World Suicide Prevention Day


World Suicide Prevention Day

10th September World Suicide Prevention Day (WSPD).

CVA sit on the Suicide Prevention and Self Harm Reduction group with Public Health (Cheshire West) and we are committed to promoting the work of the voluntary sector in supporting a Zero Suicide Strategy for Cheshire and Merseyside.

One of our members, You in Mind has written this fantastic blog to highlight why this day is so important. We will also spend the week beginning 10th September highlighting the amazing work of the sector through our twitter page @Chestervol


This annual world day was started by the International Association for Suicide Prevention (IASP) in partnership with the World Health Organisation (WHO) back in 2003. Since then, it has been observed in 70 countries including the UK with over 300 activities being reported every year.

It should be no surprise that WSPD is commemorated worldwide; it is estimated that over 1 million people die from suicide every year, which comes down to one person every 10,000. That means more people die from suicide than murder and war combined.

According to The Samaritans, across the UK and ROI alone, there was a reported 6,639 suicides in 2015. The highest suicide rate in the UK in 2015 was for men aged 40-44. Meanwhile, female suicide rates were at the highest they’ve been in a decade.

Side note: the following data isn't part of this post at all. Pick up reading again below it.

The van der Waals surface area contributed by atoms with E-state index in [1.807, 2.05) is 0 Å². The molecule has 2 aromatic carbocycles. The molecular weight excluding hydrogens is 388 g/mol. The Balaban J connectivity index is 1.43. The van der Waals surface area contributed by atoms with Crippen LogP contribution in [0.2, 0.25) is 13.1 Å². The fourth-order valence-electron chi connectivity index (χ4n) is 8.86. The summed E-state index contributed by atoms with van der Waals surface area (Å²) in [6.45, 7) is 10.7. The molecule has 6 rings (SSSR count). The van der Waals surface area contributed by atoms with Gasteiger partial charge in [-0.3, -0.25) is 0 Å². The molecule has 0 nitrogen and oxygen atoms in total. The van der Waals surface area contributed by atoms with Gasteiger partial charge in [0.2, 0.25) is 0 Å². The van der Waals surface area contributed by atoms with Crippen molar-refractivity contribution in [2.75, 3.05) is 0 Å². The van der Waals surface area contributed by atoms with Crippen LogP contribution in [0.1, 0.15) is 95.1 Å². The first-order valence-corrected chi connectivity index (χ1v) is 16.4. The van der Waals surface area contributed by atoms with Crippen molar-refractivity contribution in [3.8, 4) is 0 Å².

And it’s for that reason that World Suicide Prevention Day is here – to help people understand what suicide is, to acknowledge the shortcomings that are leading to people taking their own lives, and to help resolve these shortcomings in order to lower the number of suicides happening in the world today.

It’s about getting people talking; conversation is everything and talking can save lives. It’s about providing support to those feeling suicidal or those that have been affected by suicide in their lives. It’s about ending the stigma and saying to people that there is help out there when you feel like you can’t go on.

It’s clear how important World Suicide Prevention Day is, and our role in this is to make sure it’s clear how to find support on for suicidal feelings and bereavement.

We have a wide range of listings for individuals feeling suicidal in Cheshire, including early intervention services from Making Space, mental health drop-in centres run by Mind and Chester PLUS, not to mention bereavement support groups led by Survivors of Bereavement by Suicide (SOBS).  We also have a range of online resources available by searching here.

If you are in urgent need of help, you can always contact the Samaritans by simply dialling 116 123 at any time.